• Velocity: 1200-1600 ft/s
  • Energy: 140-160 J
  • Price Per Round: 4 to 7 cents

.380 ACP

.380
.380 ACP

This small round is known as the “three-eighty” ACP (Automatic Colt Pistol) but sometimes called the 9mm Short or 9mm Kurtz.  It’s very popular as the caliber of choice for small pocket pistols but offers much less power than 9mm Luger.

  • Bullet Weight: 90-95 gr
  • Velocity: 1000 ft/s
  • Energy: 275 J
  • Price Per Round: 25 to 30 cents

9mm

9mm
9mm

The 9mm Luger or Parabellum is my personal favorite and is carried by 60% of the police forces in the US.  The FBI has returned to it, and the Navy Seals recently adopted the Glock 19 chambered in 9mm.  Mild in recoil, affordable for lots of training, and small enough to have a good-sized magazine (~17 for full-sized handguns).  Plenty of flavors of regular and self-defense ammo that are very effective (Best 9mm Ammo: Self-Defense & Range).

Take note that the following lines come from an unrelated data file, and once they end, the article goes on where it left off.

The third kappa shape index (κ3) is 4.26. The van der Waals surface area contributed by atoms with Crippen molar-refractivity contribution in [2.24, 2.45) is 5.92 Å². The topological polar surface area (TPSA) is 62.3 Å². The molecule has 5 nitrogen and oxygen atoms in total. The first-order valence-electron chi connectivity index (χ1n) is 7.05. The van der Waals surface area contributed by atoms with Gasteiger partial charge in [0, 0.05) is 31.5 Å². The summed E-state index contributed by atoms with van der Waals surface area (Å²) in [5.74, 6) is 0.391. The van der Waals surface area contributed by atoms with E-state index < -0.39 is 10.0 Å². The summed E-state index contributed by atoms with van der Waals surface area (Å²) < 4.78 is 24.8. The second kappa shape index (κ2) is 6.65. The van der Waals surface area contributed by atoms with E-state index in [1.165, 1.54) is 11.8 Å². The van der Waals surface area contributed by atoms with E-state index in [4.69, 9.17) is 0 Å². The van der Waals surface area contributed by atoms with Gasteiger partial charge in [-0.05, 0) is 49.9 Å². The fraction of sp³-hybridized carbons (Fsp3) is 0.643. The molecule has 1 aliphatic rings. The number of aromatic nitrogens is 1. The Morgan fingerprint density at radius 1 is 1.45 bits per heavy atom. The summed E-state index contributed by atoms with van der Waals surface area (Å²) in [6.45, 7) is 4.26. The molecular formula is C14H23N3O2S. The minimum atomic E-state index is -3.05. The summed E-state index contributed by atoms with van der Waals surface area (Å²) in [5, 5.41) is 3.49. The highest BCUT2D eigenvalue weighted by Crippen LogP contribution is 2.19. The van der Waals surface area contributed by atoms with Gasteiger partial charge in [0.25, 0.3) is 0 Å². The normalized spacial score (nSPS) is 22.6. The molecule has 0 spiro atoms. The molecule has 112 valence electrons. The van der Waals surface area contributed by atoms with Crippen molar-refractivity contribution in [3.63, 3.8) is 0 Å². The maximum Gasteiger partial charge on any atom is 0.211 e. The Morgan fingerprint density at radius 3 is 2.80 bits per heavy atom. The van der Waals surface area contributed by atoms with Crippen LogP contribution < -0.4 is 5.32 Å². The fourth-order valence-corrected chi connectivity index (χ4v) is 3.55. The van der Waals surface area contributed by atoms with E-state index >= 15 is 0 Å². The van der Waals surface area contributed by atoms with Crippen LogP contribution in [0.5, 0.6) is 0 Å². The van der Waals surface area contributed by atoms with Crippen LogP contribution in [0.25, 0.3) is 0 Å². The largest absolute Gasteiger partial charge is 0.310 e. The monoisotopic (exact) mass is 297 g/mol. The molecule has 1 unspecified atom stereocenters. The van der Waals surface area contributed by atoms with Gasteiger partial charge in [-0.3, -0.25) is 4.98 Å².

• Bullet Weight: 115-147 gr
  • Velocity: 1000-1300 ft/s
  • Energy: 500-600 J
  • Price Per Round: 17 to 20 cents

What’s your take on the ubiquitous 9mm?

Readers' Ratings

4.58/5 (80)

Your Rating?

.40 S&W

.40 S&W
.40 S&W

The “forty” Smith & Wesson is a very popular round with more recoil than the 9mm.  It is a shortened version of the 10mm round so sometimes it is derisively known as the “40 short & weak”.

  • Bullet Weight: 155-180 gr
  • Velocity: 1000-1200 ft/s
  • Energy: 575-650 J
  • Price Per Round: ~30 cents

.45 ACP

.45 ACP
.45 ACP

A big caliber that fuels the venerable 1911 pistol.  The “forty-five” ACP (Automatic Colt Pistol) has legendary stopping power for non-hollow point bullets.  You’ll hear cute sayings like “9mm only kills your body…a .45 kills your soul.”  Good amount of recoil compared to the 9mm and .40 but feels more like a push because of its slower-moving big bullet.